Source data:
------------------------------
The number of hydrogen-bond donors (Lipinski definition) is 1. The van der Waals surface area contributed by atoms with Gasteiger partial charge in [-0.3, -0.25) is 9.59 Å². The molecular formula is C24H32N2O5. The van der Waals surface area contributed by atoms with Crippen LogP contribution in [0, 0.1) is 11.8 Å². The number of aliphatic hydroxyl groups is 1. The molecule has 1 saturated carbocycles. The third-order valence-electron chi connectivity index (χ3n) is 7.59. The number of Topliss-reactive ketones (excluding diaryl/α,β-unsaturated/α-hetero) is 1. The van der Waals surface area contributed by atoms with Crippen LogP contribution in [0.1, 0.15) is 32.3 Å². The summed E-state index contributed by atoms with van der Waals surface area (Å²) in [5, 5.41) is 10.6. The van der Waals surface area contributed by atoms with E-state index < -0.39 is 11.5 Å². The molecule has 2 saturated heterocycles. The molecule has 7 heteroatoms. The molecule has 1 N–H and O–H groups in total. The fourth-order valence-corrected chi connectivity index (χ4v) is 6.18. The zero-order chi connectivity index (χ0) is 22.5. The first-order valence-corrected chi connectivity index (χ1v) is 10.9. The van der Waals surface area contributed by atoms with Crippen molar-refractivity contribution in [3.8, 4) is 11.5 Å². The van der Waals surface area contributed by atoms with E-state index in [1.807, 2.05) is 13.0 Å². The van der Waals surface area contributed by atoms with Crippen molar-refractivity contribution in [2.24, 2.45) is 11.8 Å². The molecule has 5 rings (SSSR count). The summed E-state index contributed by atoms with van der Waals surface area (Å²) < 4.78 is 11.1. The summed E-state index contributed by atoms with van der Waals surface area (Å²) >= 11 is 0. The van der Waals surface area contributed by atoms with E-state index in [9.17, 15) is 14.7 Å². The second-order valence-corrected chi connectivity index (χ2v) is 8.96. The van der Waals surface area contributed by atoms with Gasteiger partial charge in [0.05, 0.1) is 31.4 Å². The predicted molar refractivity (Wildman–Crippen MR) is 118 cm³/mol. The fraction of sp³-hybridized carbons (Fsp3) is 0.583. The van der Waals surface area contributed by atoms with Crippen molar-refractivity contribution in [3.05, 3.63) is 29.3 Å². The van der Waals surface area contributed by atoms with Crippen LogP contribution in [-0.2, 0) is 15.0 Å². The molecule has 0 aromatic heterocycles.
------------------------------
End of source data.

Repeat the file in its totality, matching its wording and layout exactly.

The number of hydrogen-bond donors (Lipinski definition) is 1. The van der Waals surface area contributed by atoms with Gasteiger partial charge in [-0.3, -0.25) is 9.59 Å². The molecular formula is C24H32N2O5. The van der Waals surface area contributed by atoms with Crippen LogP contribution in [0, 0.1) is 11.8 Å². The number of aliphatic hydroxyl groups is 1. The molecule has 1 saturated carbocycles. The third-order valence-electron chi connectivity index (χ3n) is 7.59. The number of Topliss-reactive ketones (excluding diaryl/α,β-unsaturated/α-hetero) is 1. The van der Waals surface area contributed by atoms with Crippen LogP contribution in [0.1, 0.15) is 32.3 Å². The summed E-state index contributed by atoms with van der Waals surface area (Å²) in [5, 5.41) is 10.6. The van der Waals surface area contributed by atoms with E-state index < -0.39 is 11.5 Å². The molecule has 2 saturated heterocycles. The molecule has 7 heteroatoms. The molecule has 1 N–H and O–H groups in total. The fourth-order valence-corrected chi connectivity index (χ4v) is 6.18. The zero-order chi connectivity index (χ0) is 22.5. The first-order valence-corrected chi connectivity index (χ1v) is 10.9. The van der Waals surface area contributed by atoms with Crippen molar-refractivity contribution in [3.8, 4) is 11.5 Å². The van der Waals surface area contributed by atoms with E-state index in [1.807, 2.05) is 13.0 Å². The van der Waals surface area contributed by atoms with Crippen molar-refractivity contribution in [2.24, 2.45) is 11.8 Å². The molecule has 5 rings (SSSR count). The summed E-state index contributed by atoms with van der Waals surface area (Å²) < 4.78 is 11.1. The summed E-state index contributed by atoms with van der Waals surface area (Å²) >= 11 is 0. The van der Waals surface area contributed by atoms with E-state index in [9.17, 15) is 14.7 Å². The second-order valence-corrected chi connectivity index (χ2v) is 8.96. The van der Waals surface area contributed by atoms with Gasteiger partial charge in [0.05, 0.1) is 31.4 Å². The predicted molar refractivity (Wildman–Crippen MR) is 118 cm³/mol. The fraction of sp³-hybridized carbons (Fsp3) is 0.583. The van der Waals surface area contributed by atoms with Crippen molar-refractivity contribution in [3.05, 3.63) is 29.3 Å². The van der Waals surface area contributed by atoms with Crippen LogP contribution in [-0.2, 0) is 15.0 Å². The molecule has 0 aromatic heterocycles.